My one and only really scary moment was the day that a student walked up to my desk and towered above me (he was about 6’6″ and weighed a ton) and asked me what I’d do if he reached down and slapped the s*it out of me.  He  was upset because as I had walked by his desk, I had reached over and had taken a picture he was drawing when he was supposed to have been working.  Of course, when he asked me that,  I froze and had to do some quick thinking. I had noticed that a couple of students had turned to look at us, so I loudly said to the student standing in front of me, “Excuse me, what did you just say to me?” That got all of my students’ attention and they were all watching us at that point. The upset student stood there, quite mad and repeated his original question, “What would you do if I reached down and slapped the s*it out of you?” At that point, every single student sitting at their desks, rose and came toward my desk. The all got between me and the upset inmate. One student left the classroom to go get the guard and they did not let the student get close to me. After he had been taken out, I thanked them for helping and one of them said, “Ms. O, there’s no way we were going to let him do that to you. We need you here for us.” My heart filled with thankfulness at that moment for those inmates, who society had thrown away, but who had just taught me once again that there was good in their hearts.

Then, more memories of being called into the Warden’s office at one of the prisons because an inmate had written a complaint saying that I had “never written up a white guy in any of my classes”.  The Warden asked if that was true and I had to admit that it was most definitely true; I had not written a Disciplinary Report for any white students. After being yelled at and being told that I was a racist by the Warden, my Ed Supervisor pulled out my class rolls to show the warden that although it was true that I had never written up a white guy in my classes, it was also true that there were absolutely NO WHITE GUYS IN ANY OF MY CLASSES. — I was the only white person in there.  I still chuckle over that one.

And my best memories were those times when I could actually “SEE that light bulb go off” over my students’ heads when they finally understood fractions or some other concept. Oh, the joy that we both felt when that happened! Remember Mr. George I mentioned? Well, I will never forget the day that he brought me a letter he had received from his wife in which she said how proud of him she was because she had just received the first letter in 17 years that he had actually written to her in his own handwriting (he normally had others in the dorms write his letters home for him because he didn’t know how to write). She told him that after she had taken his letter to church to show off, she had had it framed and had it hanging on her living room wall.

Folks, that’s what teaching is all about and I’ll always treasure my moments in those dark and dingy halls inside the Georgia Department of Corrections Educational Departments.

Depression, Mental Health

There’s a Fungus Among Us

Little bit of history here.

I swam a LOT as a child.  Swimmer’s ear was a constant companion to me as a child.  Way back in 2002, I began to have some severe problems with one of my ears.  My hearing was almost nonexistent in my right ear and I was having gunk constantly drain from that ear.  I was also able to hold my nose, blow, and my ear would whistle.  In fact, it was so loud that one day in my classroom, I told my kids to listen and they all heard the ear whistle.  It was time to figure out what was wrong.

During a visit with my ENT he said it looked like there was a lot of fluid in my ear and began to suction it to see if he could clear some of it.  After a few minutes, I heard the doctor say to the nurse, “Oh my goodness, come look at this.”  Then there were several “Ooh” “Ugh” and “Oh gosh” comments from him and the nurse had a terrible look upon her face.  I remember telling him that even though I couldn’t hear anything from my right ear, all those Ughs were traveling around to my left ear and I could hear each time he said something and that he needed to stop because he was scaring me.  At that point, he stopped and told his nurse to go out and give some Dr. M. a call to see if he could work me in the next day.  After she left the room, he told me that he was going to have to send me to Augusta to an ear specialist because there was “something in there.”  So, the next day, a quick trip to this Dr. M. took place and I was in surgery the day after that to remove a cholesteotoma.  After a lot of quick research I found out what it was and that it was most likely due to the many ear infections I had had as a child.  After surgery I learned that it had destroyed all the middle ear bones and a large portion of the mastoid bone and that plastic implants had been put in.  Healing took place and a bit of the hearing was restored in ear.  However, during surgery the doctor evidently implanted some crazy little man who is practicing for a horn-blowing competition because he blows his horn 24/7.  This has been an on-going problem since the surgery.  Occasional trips back to the ENT took place for ear maintenance and life carried on.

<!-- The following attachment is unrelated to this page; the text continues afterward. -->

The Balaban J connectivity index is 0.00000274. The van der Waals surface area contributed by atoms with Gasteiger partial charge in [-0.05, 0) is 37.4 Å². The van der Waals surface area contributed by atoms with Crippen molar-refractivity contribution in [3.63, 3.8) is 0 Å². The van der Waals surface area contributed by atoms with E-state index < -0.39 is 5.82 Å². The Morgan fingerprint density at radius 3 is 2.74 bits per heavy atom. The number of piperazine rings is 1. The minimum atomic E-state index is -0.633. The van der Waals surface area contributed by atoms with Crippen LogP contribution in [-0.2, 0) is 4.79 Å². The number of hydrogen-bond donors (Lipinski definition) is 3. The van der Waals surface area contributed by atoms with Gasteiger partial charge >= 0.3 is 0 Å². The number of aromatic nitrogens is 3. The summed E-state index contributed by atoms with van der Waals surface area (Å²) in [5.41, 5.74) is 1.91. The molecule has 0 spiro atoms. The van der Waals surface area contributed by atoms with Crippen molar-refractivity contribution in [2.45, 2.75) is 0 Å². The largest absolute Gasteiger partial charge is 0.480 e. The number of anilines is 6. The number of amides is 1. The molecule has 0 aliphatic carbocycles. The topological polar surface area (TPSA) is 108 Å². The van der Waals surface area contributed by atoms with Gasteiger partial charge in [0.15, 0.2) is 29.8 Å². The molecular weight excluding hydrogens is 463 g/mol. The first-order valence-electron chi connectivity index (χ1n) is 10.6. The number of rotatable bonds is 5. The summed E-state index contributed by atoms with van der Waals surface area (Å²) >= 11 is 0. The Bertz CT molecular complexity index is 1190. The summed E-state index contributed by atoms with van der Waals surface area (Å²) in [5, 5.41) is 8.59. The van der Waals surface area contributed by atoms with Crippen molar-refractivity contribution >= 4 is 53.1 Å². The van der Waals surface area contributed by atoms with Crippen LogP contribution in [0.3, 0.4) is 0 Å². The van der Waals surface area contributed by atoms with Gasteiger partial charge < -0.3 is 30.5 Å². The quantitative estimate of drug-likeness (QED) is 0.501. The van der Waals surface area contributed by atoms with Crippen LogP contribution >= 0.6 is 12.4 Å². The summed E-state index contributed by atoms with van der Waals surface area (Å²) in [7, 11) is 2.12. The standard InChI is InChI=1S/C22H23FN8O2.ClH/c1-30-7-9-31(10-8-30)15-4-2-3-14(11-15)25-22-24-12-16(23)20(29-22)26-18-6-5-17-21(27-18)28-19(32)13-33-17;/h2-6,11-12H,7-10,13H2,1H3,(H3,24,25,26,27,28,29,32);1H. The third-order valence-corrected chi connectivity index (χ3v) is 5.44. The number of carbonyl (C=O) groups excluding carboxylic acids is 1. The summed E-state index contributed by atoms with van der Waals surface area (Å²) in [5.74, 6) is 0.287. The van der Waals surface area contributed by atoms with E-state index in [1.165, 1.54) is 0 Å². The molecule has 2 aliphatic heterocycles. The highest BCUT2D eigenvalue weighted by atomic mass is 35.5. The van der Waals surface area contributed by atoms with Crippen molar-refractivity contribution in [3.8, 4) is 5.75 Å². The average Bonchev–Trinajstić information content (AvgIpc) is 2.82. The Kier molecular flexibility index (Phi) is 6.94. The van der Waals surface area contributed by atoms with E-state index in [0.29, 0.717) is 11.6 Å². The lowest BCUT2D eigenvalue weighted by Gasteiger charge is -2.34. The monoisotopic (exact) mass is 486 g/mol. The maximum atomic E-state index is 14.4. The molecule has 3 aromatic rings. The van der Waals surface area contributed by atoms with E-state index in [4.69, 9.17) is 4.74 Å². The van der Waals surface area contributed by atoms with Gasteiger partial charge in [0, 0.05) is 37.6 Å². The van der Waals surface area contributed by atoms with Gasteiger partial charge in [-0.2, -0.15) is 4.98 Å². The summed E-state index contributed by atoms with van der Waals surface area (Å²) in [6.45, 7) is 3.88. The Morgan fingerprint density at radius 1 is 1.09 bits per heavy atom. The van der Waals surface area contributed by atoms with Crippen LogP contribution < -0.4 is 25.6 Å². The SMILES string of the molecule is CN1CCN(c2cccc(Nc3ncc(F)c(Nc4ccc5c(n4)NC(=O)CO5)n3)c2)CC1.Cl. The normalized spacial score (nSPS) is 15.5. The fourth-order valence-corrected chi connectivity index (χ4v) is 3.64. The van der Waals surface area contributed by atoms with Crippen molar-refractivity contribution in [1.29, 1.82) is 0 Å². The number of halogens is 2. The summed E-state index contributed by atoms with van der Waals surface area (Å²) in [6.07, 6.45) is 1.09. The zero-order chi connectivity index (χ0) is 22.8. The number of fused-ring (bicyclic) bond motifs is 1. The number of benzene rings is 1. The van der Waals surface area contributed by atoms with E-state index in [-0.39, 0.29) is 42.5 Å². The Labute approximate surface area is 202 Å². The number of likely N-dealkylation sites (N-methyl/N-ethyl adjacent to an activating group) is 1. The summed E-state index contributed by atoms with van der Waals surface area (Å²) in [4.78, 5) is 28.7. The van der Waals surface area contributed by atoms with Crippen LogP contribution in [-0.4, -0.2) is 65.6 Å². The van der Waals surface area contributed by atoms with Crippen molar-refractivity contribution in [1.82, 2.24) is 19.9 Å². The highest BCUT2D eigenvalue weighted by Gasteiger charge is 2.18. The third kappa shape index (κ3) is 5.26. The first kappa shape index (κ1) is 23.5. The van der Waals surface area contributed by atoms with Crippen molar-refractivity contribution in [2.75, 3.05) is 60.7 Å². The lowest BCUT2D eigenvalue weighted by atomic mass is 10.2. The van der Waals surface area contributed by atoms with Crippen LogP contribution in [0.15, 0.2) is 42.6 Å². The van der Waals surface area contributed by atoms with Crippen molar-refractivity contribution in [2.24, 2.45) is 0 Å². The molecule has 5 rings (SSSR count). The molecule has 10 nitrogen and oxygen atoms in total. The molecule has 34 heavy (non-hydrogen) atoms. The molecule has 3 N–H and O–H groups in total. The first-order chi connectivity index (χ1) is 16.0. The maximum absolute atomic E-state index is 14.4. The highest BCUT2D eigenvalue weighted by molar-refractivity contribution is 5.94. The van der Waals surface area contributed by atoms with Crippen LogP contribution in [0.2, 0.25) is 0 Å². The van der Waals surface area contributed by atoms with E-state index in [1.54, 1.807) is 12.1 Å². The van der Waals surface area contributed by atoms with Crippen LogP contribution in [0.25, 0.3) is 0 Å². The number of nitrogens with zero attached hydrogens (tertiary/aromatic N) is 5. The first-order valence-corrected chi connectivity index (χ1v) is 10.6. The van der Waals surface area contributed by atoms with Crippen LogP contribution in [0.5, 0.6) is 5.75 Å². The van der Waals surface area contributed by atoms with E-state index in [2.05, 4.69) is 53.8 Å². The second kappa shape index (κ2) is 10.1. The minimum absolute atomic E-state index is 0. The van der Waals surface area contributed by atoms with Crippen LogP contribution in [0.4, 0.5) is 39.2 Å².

Present Day Status

A couple of years ago, I started having problems with the ear again.  There had been constant draining and pain.  Back to the ENT.  He has worked on it for these two years with no improvement so I finally gave up on him and went back to my Otolaryngologist to get an answer.  And, Lord, did I get an answer.

Here’s my answer.

  1. I have an aggressively-growing fungus in my ear.  This requires the following procedures each time I see my doctor (2 times a week for now – 180 miles per visit):  suctioning, physical removal of fungus by digging it out, cauterizing of raw areas, and application of fungus medication.  Seven trips so far and each time, more fungus has grown back.
  2. Once all fungus is finally gone and ear is completely healed and is clean and dry for at least two weeks, surgery can be done on this ear.  That surgery will consist of repairing the damage to the ear drum, repositioning of the plastic implants that had been placed during original surgery, and the building of a new air space behind the implants that will allow them to work.  This is due to the fact that because of the size of the fungus masses, the ear drum was pushed back into the canal, pressing upon the plastic implants causing them to invade the necessary air space behind them.
  3. At-home drops to the ear every 4 hours of an athlete’s foot medicine and of an antibiotic.  (Just thinking that I’m using the same meds that someone uses for athlete’s foot just blows my mind.)

That’s the answer for my “bad” ear.”  Now, for the answer about my “good” ear. (And I didn’t even know there was a problem with my “good” ear.)

  1. I have a cholesteotoma in my “good”  ear that must be removed.
  2. We won’t know until surgeon gets in there as to whether the middle ear bones are still intact and working.  If they are damaged, he will place plastic implants in that ear.
  3. Maintenance visits for both every 3 months to Otolaryngologist, NOT to an ENT.

And all of this because I used to swim every day, twice a day, as a child.  Sigh………….

This ear crap is doing nothing to help with my depression.

~~ Betty